Lovis CorinthGerman, 1858–1925
Starr Figura, German Expressionism: The Graphic Impulse, New York, The Museum of Modern Art, 2011
Painter, printmaker, draftsman. After eleven years of academic training in Königsberg, Munich, and Paris, settled in Berlin in 1901. Quickly became a leading figure of the Berlin Secession, an exhibiting society that favored the German style of Impressionism, and gained representation from Paul Cassirer’s gallery. More than a generation older than the Expressionists, his long, prolific, and highly successful career extends from the academic tradition of the late nineteenth century to German Impressionism and finally Expressionism. Although he criticized the Expressionists for being influenced by foreign strains like French Fauvism and “primitive” art, after a stroke in 1911 his naturalistic style yielded to a frenetically expressive treatment of favored subjects such as nudes, historical and literary themes, and self-portraits, the latter of which meditated increasingly on own mortality.
Made 1,200 prints, including many in portfolios and illustrated books. First tried printmaking in 1890s as a way to improve his draftsmanship, but made most of his prints near the end of his career during the postwar economic crisis, when it became it a more marketable medium. Made only eleven woodcuts; favored lithography and the fuzzy, burr-rich lines of drypoint. Worked with many publishers, including Paul Cassirer, and after 1920 closely collaborated with Verlag Fritz Gurlitt.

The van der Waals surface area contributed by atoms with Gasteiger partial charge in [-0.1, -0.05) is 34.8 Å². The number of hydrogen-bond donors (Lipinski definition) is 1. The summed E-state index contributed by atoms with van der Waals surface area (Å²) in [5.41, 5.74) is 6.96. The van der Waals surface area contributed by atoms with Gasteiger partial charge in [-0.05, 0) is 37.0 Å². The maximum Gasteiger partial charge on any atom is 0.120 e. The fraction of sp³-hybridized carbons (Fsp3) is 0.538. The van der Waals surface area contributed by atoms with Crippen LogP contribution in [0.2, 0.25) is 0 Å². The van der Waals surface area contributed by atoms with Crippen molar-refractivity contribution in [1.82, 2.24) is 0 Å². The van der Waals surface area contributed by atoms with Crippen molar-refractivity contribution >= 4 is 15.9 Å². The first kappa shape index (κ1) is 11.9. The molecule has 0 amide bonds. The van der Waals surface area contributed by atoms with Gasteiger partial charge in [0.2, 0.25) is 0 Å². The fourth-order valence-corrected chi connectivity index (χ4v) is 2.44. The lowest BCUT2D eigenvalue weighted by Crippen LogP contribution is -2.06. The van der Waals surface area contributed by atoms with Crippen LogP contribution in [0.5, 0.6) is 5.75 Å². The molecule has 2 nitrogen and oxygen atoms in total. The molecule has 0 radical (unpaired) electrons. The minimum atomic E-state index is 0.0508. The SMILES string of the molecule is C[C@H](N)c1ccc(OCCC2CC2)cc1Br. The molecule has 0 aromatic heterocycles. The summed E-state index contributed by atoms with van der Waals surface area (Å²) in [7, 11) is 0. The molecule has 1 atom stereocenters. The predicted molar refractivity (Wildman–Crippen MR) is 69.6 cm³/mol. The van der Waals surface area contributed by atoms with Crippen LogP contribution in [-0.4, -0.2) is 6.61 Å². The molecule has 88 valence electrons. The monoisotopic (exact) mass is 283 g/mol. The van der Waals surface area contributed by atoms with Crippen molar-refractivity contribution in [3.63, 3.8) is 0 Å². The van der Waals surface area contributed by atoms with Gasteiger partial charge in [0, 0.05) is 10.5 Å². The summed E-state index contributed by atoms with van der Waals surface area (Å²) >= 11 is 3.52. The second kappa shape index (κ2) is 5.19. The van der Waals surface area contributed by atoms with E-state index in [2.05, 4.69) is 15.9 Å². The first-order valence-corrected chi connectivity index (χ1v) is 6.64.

Declaring them degenerate, Nazis removed 295 works from public collections.
Müller, Heinrich. Die späte Graphik von Lovis Corinth/Lovis Corinth: The Late Graphic Work, 1913–1925. 2nd ed. San Francisco: Alan Wofsy Fine Arts, 1994.
Schuster, Peter-Klaus, Christoph Vitali, and Barbara Butts, eds. Lovis Corinth. Exh. cat., St. Louis Art Museum and Tate Gallery, London. Munich: Prestel, 1996.
Schwarz, Karl. Das graphische Werk von Lovis Corinth/The Graphic Work of Lovis Corinth. San Francisco: Alan Wofsy Fine Arts, San Francisco, 1985.